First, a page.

Exodus 16:1-36, Matthew 4:1-4, John 6:22-40, 57-58
My wife and I joke that I can remember every meal I’ve ever eaten. While not strictly true, there are a few meals we describe as our “most memorable meals.” They’re not always the most lavish. They’re not even the best tasting. Sometimes it’s the company. Usually it’s the timing.
The week of 9/11 was dark. There was a heavy cloud of anxiety hanging high everywhere. Every news report and conversation turned on the terror of those attacks. It was suffocating.
But a meal helped.
The Friday following that Tuesday we went out for pizza with our neighbors, Bryan and Erika. We sat outside by the cobblestone road in Old St. Charles and laughed a little. I remember being thankful to God for His faithfulness when afraid.
For my money, the most memorable meal in the Old Testament is in Exodus 16. The Israelites are grumbling to Moses and Aaron, “You brought us into this wilderness to make this whole assembly die of hunger” (v. 3). Though they have been miraculously freed by God, they are so hungry they wish they were slaves back in Egypt. God has consistently revealed His faithfulness to them but they are still afraid of dying of hunger.
What does God do? He sends food. Specifically, He sends bread, which probably tasted like duck confit to the hungry wanderers. Can you imagine what it was like to eat this provision—that basically came out of nowhere—after being so hungry? What did it taste like? What does God’s faithfulness taste like when you’re hungry?
It was certainly a “most memorable meal.” We are told they ate this bread until they went into the Promised Land. Some of the manna was even kept in the Ark as a memorial of God’s faithfulness.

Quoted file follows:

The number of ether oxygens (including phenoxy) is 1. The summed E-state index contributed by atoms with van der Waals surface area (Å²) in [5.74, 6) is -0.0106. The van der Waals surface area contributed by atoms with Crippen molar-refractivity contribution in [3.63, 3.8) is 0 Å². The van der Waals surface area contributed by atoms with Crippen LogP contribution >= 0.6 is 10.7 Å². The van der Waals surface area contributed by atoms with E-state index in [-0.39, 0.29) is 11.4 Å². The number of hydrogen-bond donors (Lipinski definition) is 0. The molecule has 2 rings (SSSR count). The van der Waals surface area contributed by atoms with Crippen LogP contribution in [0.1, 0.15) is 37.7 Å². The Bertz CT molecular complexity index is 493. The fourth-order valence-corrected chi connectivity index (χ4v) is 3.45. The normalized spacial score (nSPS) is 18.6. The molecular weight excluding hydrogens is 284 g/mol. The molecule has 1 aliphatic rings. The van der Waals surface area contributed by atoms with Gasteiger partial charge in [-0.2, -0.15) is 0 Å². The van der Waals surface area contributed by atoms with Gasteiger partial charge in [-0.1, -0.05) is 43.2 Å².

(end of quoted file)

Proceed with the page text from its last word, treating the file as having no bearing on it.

Every Israelite knew about this “meal.” So when Jesus starts providing food out of what seems like nothing, the Israelites get excited and remember the memorable meal of manna. But Jesus knows they are only after food. He tells them, “I am the bread of life… No one who comes to me will ever be hungry, and no one who believes in me will be thirsty again” (John 6:35).
Jesus is saying, I am the true and better manna. You see, the manna pointed to God’s faithfulness to His people by keeping them alive until they crossed over Jordan and went into the Promised Land. Jesus is the Bread of Life, saving us from our greatest problem—our sin— which separates us from eternal life.
If we are honest, we forget God’s faithfulness. The world grows dark. Fear and anxiety about our homes and the world at large cause us to doubt. What are we to do when this happens? Feed on the Word made flesh (John 1:14).
The manna was a meal pointing to Jesus, the Bread of Life. He is the meal that will satisfy forever. Not because He will fill our stomachs and extend our lives or take away all our problems, but because He has given His life to satisfy our great need for a Savior.
Written by Matthew B. Redmond